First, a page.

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charles E Kelly

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Little known facts of Valley Forge
Wednesday, August 06, 2008  9:25:00 AM

by charles E Kelly



War
This army was the most integrated till Viet Nam

 

 

During the winter of of 1777-1778 the prospect of more fighting during the war for Independence, was not possible because of the weather, and the poor condition of Washington’s troops. They had fought their last battle of 1777 at White Marsh, and he had decided to rest his troops at a relatively safe and secure position at Valley Forge. Named for an iron forge on Valley Creek, the area was close enough to the British to keep their raiding and foraging parties out of the interior of Pennsylvania, yet far enough away to halt the threat of British surprise attacks.

The poorly fed, ill-equipped army, weary from long marches, struggled into Valley Forge, and the winds blew cold, as the 12,000 Continentals prepared for winter's fury. The first properly constructed hut appeared in three days. Within six weeks, more than a thousand huts were finished to provide shelter for the rag-tag army. But everything thing else, food, clothing, shoes, and medicines were left wanting.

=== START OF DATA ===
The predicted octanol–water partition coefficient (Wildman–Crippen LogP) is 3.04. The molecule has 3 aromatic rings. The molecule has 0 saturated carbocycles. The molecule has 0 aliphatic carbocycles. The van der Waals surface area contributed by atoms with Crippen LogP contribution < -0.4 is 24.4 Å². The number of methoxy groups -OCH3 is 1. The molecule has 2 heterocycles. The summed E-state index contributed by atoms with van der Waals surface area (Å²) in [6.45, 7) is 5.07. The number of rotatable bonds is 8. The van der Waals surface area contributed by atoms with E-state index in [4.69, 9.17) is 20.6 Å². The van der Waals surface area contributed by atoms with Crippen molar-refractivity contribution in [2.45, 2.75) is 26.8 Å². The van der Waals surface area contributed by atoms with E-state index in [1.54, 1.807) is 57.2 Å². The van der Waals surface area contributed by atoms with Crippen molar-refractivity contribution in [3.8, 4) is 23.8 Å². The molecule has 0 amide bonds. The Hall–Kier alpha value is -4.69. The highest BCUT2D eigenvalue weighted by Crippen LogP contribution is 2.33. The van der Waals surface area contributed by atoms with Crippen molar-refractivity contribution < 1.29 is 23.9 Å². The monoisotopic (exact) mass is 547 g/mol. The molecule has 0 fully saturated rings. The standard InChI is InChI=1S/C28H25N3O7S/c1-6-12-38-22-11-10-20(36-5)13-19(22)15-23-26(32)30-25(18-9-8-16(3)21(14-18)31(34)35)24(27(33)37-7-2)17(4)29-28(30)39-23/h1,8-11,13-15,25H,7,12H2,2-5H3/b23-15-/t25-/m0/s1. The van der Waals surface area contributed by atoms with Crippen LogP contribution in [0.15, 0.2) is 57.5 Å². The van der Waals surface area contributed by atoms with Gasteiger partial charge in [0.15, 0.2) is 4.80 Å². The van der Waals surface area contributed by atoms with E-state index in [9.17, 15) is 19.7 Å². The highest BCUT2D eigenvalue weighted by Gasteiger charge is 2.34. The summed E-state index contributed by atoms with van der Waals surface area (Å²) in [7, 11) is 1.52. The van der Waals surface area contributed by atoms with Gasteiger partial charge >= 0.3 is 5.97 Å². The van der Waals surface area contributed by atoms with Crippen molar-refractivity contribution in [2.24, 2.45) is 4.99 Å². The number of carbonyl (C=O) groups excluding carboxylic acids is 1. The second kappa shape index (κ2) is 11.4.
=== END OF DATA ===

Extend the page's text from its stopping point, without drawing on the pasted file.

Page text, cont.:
Because of the harsh conditions, and lack of supplies, it is hardly remembered that over 2000 men died, without a shot being fired. It is a little known fact, that more Americans died during this winter, than at the battles of Brandywine and Germantown combined.

It is also a little known fact, that over 5000 Americans of African descent served in Washington’s army. African American men were active members on the battlefield, a mixture of freed and enslaved men who took up arms. After the war had ended, a resolution passed by Congress in 1779 decreed that any enslaved man serving with the Continental Army, upon the termination of their service, would be a freed man. And while a majority of men of African descent were freed, a large portion of them were not.
 

Also not widely known is the fact that a great number of Native Americans from the Oneida Indian Nation in particular had a crucial impact during the Valley Forge encampment. This made Washington’s troops the most racially integrated of any army our country fielded, up until Vietnam.

So severe were conditions at times that Washington despaired that the army might have to be disbanded, and every man let go to forage for himself. But with the help of men like General Christopher Ludwig, Friedich Von Steuben, Henry Knox, and a host of Camp followers that consisted of the families, wives, children, mothers, and sisters of the soldiers, who were continually trying to help and raise the morale of Washington’s men, the army survived. And on June 19 1778, after training all winter and their ordeal finally over, they left Valley Forge to pursue the British, and continue the war for Independence.

 

 

 

 

 

 

 

 

 

 

 

 

 

 

 

 

 

 

 







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